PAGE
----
Day One, Mile Zero

My first minutes on the trail were a whirlwind of thoughts and feelings.  Now that we had said our goodbyes, my plan to start hiking the AT was real in a whole new way.  During practice hikes earlier in the week, every hike had a definite end point, and our time in the forest was a short period out of of an entire day.  Now time in the woods stretched endlessly before me.  Everything felt so surreal.  Was I really planning to hike on the AT right now?  How did I even get here?  Was this something I actually wanted to do?  Even though I had spent months planning for these moments, it took some time for my mind to catch up with the rest of me and face the trail ahead.

Stuck inside my own head and entertaining second thoughts, I hiked into an idyllic scene that brought me back to the present.  A small, clear stream chuckled cheerfully among rocks and moss, crossing the path ahead, as a woman waded barefoot among the stones.  Water filter slung round her neck and pack cast aside, she waved happily as I approached.  “Watch your step,” she said.  “I fell in!”  We laughed.  Apparently she had given in to the creek’s invitation.  I had to smile as I walked on, thinking of this woman so free and alive, delighting in the gifts of nature on a warm spring day.  Meeting such a joyful thru hiker did much to boost my spirits!

My first several miles on the AT were on a pretty, pine covered path that often crossed a gurgling stream.  Before I knew it, a couple miles had gone by and I was passing the first shelter.  I felt proud to be making progress without too much hardship.  I hiked on and passed my first live encounter with “trail magic”.  (Sometimes kind people find places along the trail to offer snacks and company to thru hikers passing through.)  This trail angel had set up a sign pointing down the road, presumably to a table of snacks and company for the weary thru hiker.  Though I didn’t stop (I wasn’t hungry), I was pleased to see trail magic in person.  It really does exist!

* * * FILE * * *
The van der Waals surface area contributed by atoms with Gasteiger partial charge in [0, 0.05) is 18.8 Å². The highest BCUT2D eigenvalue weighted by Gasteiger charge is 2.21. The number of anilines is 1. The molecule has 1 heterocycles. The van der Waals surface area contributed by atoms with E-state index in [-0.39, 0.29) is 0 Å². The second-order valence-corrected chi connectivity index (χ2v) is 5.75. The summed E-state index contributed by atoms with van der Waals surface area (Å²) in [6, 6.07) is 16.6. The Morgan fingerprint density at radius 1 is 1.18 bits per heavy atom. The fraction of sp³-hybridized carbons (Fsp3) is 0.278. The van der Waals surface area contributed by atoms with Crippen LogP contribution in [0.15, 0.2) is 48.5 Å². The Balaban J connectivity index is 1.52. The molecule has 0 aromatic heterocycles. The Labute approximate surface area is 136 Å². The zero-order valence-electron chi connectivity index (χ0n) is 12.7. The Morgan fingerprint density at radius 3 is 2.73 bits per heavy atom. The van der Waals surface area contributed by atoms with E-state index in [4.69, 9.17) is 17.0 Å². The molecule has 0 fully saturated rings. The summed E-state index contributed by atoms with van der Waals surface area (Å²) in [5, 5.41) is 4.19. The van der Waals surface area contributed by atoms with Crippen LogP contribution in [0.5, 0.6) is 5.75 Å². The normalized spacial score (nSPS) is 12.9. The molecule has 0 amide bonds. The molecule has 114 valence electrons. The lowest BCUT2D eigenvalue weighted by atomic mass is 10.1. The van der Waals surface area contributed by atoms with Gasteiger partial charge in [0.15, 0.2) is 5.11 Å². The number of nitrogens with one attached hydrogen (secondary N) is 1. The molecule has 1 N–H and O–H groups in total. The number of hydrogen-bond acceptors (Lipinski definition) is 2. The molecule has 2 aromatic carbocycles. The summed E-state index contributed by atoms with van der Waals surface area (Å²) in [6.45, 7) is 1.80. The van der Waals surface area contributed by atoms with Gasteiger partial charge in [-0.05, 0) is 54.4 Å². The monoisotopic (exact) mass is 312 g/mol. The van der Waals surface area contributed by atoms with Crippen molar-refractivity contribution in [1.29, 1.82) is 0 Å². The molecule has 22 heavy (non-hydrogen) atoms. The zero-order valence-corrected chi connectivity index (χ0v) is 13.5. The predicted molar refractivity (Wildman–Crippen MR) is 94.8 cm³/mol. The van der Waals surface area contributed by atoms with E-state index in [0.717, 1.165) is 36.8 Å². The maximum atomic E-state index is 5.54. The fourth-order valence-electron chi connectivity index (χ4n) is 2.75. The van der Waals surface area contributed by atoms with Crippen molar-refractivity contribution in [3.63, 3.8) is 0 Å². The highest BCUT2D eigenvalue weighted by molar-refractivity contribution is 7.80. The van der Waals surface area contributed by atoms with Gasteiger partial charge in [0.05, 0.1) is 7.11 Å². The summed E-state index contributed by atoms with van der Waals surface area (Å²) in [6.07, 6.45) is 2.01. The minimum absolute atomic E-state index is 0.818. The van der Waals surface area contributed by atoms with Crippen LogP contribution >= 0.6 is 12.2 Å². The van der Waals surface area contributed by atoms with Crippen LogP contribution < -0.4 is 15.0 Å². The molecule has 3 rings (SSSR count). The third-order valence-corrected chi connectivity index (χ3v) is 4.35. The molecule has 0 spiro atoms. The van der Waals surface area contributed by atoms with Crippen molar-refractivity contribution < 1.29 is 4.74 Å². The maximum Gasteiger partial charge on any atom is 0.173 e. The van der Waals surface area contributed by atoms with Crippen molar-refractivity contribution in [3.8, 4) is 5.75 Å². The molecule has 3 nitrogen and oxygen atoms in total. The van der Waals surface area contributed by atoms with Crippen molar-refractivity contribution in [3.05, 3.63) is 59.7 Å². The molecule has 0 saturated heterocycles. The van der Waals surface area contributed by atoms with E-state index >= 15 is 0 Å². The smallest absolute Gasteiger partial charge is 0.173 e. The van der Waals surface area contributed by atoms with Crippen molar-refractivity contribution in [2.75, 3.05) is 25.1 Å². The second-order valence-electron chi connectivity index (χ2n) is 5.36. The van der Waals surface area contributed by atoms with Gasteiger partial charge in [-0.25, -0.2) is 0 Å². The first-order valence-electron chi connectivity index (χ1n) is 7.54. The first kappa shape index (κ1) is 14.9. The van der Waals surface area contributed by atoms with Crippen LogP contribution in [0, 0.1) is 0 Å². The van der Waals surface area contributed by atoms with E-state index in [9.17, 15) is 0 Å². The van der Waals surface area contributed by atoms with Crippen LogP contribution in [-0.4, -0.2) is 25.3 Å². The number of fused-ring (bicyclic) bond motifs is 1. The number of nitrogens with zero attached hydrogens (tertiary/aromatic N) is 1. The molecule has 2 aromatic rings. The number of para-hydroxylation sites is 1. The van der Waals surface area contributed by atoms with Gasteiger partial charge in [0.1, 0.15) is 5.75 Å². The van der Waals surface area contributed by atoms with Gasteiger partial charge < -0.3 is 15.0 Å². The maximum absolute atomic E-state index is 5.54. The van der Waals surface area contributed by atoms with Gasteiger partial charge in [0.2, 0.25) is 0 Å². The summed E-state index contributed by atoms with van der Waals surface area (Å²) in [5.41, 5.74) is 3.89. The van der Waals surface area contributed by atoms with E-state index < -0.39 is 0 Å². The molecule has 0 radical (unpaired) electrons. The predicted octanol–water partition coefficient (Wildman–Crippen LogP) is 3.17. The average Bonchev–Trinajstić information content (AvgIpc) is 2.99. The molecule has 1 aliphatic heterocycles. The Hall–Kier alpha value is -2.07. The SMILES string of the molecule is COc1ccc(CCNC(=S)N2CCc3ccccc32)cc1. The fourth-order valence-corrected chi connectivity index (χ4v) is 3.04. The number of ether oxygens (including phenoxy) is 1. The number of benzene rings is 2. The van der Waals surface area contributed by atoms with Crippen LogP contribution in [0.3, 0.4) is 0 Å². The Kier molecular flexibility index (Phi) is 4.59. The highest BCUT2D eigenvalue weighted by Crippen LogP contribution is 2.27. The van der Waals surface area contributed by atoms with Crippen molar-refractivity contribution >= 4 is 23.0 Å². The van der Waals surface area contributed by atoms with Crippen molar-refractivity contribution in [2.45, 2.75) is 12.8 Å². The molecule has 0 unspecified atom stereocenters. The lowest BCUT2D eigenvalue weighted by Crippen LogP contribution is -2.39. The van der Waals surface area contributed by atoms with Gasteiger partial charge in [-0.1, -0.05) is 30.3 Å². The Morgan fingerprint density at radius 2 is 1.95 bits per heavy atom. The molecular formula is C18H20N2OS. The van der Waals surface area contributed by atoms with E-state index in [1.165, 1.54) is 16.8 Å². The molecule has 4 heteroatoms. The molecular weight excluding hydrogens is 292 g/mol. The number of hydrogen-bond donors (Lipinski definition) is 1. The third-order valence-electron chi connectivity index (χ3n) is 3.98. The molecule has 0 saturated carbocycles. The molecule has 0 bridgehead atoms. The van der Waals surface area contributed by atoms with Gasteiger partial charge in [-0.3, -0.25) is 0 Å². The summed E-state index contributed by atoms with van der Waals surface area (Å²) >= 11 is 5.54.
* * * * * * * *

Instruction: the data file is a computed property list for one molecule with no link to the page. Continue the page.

A few miles later I came to Hawk Mountain Shelter where I planned to spend the night.  A group of people were milling around as I walked up, and I saw a cluster of tents behind the shelter.  It was a cheery sight, with clotheslines hanging and people relaxing near their tents.  I chose a spot nearby and started setting up camp.  It felt cozy to make my place for the night.  I spent the next hour eating dinner, filtering water, and hanging my food bag from the bear lines so conveniently located by the shelter.  I was glad I didn’t have to throw my own line yet!

Gradually the sky darkened and chattering died down over at the shelter.  Someone said, “Time to turn in for the night!”  It was little past eight pm!  People headed for their tents or settled in the shelter, and soon all was quiet.  I am scared of the forest at night, but I made myself peek outside my tent at the night sky.  I was glad I did.  The crescent moon shone bright as clouds scurried by, and bare tree limbs reached high, swaying gently in the wind.  It was a pretty scene, not unlike the night sky as I’ve seen it before, but this particular night was my first night on the Appalachian Trail.

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Comments 1

  • Gerard : Apr 9th

    Good luck to you, Katie. When I was younger, I envisioned hiking the AT, but life got in the way. A couple of back injuries put me on the sidelines for many years. Now, I limit my hiking to the Adirondacks. Through people like you, I hike the AT in spirit. The blogs are wonderful to read. Keep posting and all the best to you on your journey.


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